I know that this explanation is simplified and a more accurate (or more real) model is the von Laue's approach that considers spherical waves re-radiated by all atoms right after receiving the x-ray excitation wave. If one considers this, are the peaks sharper? I always heard that the two formulations were equivalent, but maybe they were equivalent only when looking at the constructive interference condition.
So my question is, to sum up, how can you explain that the peaks are so sharp?
Thank you in advance, and sorry if this is a noob question...
It's the same reason why, keeping the slit width and slit separation lengths the same, interference pattern from a diffraction grating is so much sharper than interference pattern from 2 slits. There are more "sources" that need to be satisfied for when and where the constructive interference can occur.

Zz.
 
So my question is, to sum up, how can you explain that the peaks are so sharp?
Kittel "Intro to Solid State" has a simple exercise to walk you through demonstrating this yourself. It is problem 4 at the end of chapter 3. Assuming you have a copy, then you can work this out yourself. I will abbreviate this exercise even further to provide an immediate answer and a bit of insight.

In 1D, for scattering centers (atoms) a distance of ##\mathbf{a}## apart, the scattering amplitude is proportional to the sum of phase differences:

$$ F = \sum_{n=1}^{M} e^{-i(n\mathbf{a})\cdot\mathbf{k}} $$

where ##M## is the total number of scattering centers. The exercise is to show that this can be written as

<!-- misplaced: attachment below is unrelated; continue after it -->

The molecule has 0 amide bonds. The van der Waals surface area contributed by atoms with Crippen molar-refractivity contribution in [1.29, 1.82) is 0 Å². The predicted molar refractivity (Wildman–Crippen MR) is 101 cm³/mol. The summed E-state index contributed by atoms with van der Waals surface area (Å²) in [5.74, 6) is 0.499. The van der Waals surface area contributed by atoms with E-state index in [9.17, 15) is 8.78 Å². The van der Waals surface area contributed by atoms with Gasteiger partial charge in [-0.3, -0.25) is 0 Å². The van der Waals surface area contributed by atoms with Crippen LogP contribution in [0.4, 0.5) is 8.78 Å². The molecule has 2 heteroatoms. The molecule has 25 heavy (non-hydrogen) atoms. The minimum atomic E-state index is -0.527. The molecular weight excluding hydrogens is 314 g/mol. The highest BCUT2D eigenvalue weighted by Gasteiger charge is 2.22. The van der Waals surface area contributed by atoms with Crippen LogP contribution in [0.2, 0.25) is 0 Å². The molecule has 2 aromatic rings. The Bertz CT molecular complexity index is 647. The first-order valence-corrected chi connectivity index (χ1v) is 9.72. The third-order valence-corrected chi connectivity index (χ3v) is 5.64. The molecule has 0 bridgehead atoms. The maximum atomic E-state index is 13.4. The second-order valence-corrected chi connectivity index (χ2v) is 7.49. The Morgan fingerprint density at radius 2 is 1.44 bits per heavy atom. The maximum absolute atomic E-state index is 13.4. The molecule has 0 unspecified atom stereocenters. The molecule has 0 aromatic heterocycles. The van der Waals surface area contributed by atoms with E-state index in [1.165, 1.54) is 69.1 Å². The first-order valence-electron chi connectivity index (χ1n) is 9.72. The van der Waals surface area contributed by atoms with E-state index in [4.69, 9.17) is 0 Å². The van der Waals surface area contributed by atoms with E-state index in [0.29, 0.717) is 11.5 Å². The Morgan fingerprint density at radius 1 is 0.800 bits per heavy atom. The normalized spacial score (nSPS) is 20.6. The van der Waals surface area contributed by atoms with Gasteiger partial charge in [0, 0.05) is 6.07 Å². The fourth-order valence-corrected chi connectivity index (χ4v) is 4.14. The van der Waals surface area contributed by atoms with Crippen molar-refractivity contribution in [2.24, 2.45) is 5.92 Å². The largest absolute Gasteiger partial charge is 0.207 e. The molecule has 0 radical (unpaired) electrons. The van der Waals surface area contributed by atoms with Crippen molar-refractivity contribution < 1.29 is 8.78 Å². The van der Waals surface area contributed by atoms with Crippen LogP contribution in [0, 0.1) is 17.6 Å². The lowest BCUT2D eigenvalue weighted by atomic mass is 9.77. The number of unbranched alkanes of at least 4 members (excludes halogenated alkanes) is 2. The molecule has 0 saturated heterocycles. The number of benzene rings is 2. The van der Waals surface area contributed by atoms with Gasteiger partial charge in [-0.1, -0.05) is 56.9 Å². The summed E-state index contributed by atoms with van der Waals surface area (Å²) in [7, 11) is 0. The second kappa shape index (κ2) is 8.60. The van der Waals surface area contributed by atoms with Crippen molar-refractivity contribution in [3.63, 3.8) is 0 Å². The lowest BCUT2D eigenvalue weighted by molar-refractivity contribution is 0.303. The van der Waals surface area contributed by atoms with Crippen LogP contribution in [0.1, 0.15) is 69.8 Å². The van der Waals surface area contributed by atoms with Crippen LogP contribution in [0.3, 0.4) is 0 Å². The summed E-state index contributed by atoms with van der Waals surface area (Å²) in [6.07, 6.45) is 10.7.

$$ F = \frac{\sin(\frac{M}{2}\mathbf{a}\cdot\mathbf{k})}{\sin(\frac{1}{2}\mathbf{a}\cdot\mathbf{k})} $$

and from this it can then be shown that the width of the peak ##|F|^2## is proportional to ##1/M##. For the macroscopic size crystals (which is what are almost always measured) ##M## is extremely large and so ##|F|^2## has vanishing linewidth, ie: it is a delta function. This directly confirms what Lord Jestocost wrote:

“... It follows that there is a connection between the amount of "out-of-phaseness" that can be tolerated and the size of the crystal...
(B. D. Cullity in “Elements of X-ray Diffraction, Second Edition”)
So in short, the sum of phase differences you had in mind was just two and in this case we are in full agreement that the linewidth will be very broad, but in reality there are lots and lots of planes and as you increase the sum you decrease the linewidth and this is why you get a delta function. And as ZapperZ pointed out this same relationship also holds for linewidth and slit number for a diffraction grating: